Press made almost everything she did look effortless, be it running by anyone and everyone, dancing around defenders in the box with the ball at her feet or unleashing a shot on frame from outside the 18-yard box. Nobody who wins the Hermann looks like a fish out of water on a soccer field, but something about Press made it particularly easy to miss both the effort behind her grace and the competitive fury behind the often-smiling visage.
"Everyone's always talking: 'Wow, Christen's so good, she's so fast, she's so smart.' And I feel like everyone just thinks those things are a given," Stanford senior Allison McCann said at the College Cup. "But the amazing thing about Christen is she's earned all of that. She's the first one out to practice and the last one staying after, doing extra shooting, asking for extra video.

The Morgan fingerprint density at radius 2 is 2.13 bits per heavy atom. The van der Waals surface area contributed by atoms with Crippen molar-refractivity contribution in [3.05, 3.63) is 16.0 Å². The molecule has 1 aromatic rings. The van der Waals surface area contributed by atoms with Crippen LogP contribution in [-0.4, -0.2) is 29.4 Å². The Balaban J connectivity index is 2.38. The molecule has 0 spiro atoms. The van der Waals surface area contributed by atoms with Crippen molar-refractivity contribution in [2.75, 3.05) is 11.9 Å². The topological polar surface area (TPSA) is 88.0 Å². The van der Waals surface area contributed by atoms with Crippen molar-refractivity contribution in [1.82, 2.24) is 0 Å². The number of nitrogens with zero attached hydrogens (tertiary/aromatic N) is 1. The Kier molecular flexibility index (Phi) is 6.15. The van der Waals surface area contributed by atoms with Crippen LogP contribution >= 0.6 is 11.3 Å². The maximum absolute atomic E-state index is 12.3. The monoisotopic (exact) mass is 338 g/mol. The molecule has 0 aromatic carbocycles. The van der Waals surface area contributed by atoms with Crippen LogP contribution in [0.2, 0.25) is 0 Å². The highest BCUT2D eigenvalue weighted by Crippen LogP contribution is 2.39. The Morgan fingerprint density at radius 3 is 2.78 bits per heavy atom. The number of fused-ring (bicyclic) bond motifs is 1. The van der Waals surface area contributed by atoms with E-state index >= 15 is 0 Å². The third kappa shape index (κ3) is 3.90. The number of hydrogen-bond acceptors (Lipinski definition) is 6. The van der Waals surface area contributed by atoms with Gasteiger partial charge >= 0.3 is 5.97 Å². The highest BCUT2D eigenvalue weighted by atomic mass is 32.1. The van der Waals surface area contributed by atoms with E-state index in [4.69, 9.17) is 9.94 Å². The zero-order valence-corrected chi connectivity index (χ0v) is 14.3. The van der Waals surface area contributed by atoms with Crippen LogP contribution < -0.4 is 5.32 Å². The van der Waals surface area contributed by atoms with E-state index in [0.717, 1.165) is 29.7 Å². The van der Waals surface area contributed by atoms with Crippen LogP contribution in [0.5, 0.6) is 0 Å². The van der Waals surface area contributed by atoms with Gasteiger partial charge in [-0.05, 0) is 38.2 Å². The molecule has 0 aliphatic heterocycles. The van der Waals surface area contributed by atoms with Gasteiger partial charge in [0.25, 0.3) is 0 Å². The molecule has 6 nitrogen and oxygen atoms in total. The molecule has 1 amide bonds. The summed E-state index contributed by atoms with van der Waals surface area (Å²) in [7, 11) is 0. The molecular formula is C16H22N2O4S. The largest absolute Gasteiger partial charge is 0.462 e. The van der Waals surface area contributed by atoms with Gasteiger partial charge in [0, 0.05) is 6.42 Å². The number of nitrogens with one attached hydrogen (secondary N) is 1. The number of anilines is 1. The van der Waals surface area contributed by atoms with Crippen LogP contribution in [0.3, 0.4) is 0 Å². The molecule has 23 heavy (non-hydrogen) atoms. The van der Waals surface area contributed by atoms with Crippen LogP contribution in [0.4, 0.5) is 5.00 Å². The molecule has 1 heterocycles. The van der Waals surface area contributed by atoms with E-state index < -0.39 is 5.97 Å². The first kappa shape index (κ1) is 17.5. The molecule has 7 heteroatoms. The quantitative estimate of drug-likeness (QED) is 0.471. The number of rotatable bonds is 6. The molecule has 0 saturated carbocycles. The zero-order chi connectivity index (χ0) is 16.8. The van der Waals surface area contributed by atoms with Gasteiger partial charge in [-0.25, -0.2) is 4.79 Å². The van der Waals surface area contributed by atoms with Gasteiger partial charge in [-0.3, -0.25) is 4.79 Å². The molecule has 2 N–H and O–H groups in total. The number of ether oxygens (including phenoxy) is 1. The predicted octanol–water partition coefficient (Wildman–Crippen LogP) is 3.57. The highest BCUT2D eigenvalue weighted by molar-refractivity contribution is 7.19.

"She does everything to make herself that great. The reason she is that incredible is because of how hard she's worked."
Nobody need feel wronged finishing second in this race. Press is finally alone in first, and that's precisely where she belongs as she exits the college stage.